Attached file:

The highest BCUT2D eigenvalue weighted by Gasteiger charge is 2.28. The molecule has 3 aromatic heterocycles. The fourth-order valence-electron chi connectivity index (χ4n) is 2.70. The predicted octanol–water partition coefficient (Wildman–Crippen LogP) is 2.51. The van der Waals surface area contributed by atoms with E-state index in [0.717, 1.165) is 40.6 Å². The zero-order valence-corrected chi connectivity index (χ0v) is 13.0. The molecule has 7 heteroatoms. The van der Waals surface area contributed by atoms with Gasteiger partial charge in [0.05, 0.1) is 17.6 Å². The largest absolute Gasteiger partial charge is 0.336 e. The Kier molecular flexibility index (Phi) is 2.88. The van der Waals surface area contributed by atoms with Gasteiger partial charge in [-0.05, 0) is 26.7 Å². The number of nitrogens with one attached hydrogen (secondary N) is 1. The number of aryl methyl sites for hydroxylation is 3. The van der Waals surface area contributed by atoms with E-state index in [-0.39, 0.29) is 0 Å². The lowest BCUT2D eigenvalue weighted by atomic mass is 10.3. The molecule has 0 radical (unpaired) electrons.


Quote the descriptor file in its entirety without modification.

The highest BCUT2D eigenvalue weighted by Gasteiger charge is 2.28. The molecule has 3 aromatic heterocycles. The fourth-order valence-electron chi connectivity index (χ4n) is 2.70. The predicted octanol–water partition coefficient (Wildman–Crippen LogP) is 2.51. The van der Waals surface area contributed by atoms with E-state index in [0.717, 1.165) is 40.6 Å². The zero-order valence-corrected chi connectivity index (χ0v) is 13.0. The molecule has 7 heteroatoms. The van der Waals surface area contributed by atoms with Gasteiger partial charge in [0.05, 0.1) is 17.6 Å². The largest absolute Gasteiger partial charge is 0.336 e. The Kier molecular flexibility index (Phi) is 2.88. The van der Waals surface area contributed by atoms with Gasteiger partial charge in [-0.05, 0) is 26.7 Å². The number of nitrogens with one attached hydrogen (secondary N) is 1. The number of aryl methyl sites for hydroxylation is 3. The van der Waals surface area contributed by atoms with E-state index in [-0.39, 0.29) is 0 Å². The lowest BCUT2D eigenvalue weighted by atomic mass is 10.3. The molecule has 0 radical (unpaired) electrons.